There’s a number of drum samples that are have become the grand daddy’s of entire genres and have been extensively used in hiphop, dance and such. I could talk about the Amen break, but luckily there’s an excellent documentary on that. There’s a more peculiar history surrounding the drum loop from Led Zeppelin’s When the Levee Breaks. Or more specifically, an old blues song called When the Levee Breaks.

In 1927 the levee did break and cause the Great Mississippi Flood. Two years after, Kansas Joe McCoy and Memphis Minnie wrote, performed and recorded a song entitled When the Levee Breaks. The lyrics deal with losing everything in the flood and having to move from South to the North (Chicago), thus also exporting many blues musicians and blues lovers there.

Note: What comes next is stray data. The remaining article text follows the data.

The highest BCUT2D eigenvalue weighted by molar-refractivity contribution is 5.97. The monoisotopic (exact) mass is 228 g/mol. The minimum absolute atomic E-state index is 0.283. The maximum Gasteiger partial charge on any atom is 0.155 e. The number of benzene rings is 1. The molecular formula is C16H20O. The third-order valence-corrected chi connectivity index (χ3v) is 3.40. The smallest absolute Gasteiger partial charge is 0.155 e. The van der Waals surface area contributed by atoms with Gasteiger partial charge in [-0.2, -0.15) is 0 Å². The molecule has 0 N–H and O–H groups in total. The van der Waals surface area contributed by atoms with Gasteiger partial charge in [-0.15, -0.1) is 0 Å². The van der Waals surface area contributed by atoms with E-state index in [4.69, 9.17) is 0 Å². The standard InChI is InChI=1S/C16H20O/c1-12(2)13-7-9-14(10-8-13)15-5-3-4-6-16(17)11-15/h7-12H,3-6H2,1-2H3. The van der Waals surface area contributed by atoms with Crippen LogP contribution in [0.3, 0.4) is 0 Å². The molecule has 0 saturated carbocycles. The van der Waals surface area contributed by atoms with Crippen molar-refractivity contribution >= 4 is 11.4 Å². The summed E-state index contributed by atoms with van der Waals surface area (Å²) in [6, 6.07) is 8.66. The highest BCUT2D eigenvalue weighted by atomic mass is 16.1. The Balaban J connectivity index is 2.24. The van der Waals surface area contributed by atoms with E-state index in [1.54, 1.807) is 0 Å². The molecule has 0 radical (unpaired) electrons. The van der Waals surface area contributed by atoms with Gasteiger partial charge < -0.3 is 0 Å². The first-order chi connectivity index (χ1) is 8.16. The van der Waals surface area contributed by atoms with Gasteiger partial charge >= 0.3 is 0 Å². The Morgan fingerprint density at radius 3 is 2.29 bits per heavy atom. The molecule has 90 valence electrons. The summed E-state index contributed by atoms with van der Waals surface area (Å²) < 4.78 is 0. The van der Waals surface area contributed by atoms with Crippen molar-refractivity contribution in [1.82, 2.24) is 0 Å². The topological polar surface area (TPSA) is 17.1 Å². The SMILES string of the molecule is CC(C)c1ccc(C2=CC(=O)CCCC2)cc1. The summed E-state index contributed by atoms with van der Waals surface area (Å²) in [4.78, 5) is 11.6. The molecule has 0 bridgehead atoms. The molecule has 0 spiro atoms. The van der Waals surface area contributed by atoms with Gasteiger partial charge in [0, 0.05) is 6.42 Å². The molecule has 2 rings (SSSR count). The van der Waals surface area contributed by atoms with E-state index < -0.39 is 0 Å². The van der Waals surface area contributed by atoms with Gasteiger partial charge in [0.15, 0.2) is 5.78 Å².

More than 40 years later in 1971, Led Zeppelin dusts off the original and makes their own reworked cover version, in essence ‘sampling’ it and making it into something new. On drums as always is legendary drummer John Bonham. The track opens with just a few seconds of his drums.

The fact that it’s just the drums however makes it ideal for sampling and when sampling takes a rise starting in the late 80’s Bonham’s drums end up on many, many records. Not just whole but cut up as a breakbeat as well. Just to name a few where the drum loop is intact: Eminem’s Kim, Coldcut & Steinski’s Beats & Pieces and Enigma’s Gravity of Love.

The ultimate bit of irony is that while all the music I linked above is on YouTube, the YouTube video containing the original 1929 version of When the Levee Breaks has been pulled due to copyright claims by Sony, despite it being way pas it copyright date. So for now, here’s the sampled ‘original’ by Led Zeppelin:

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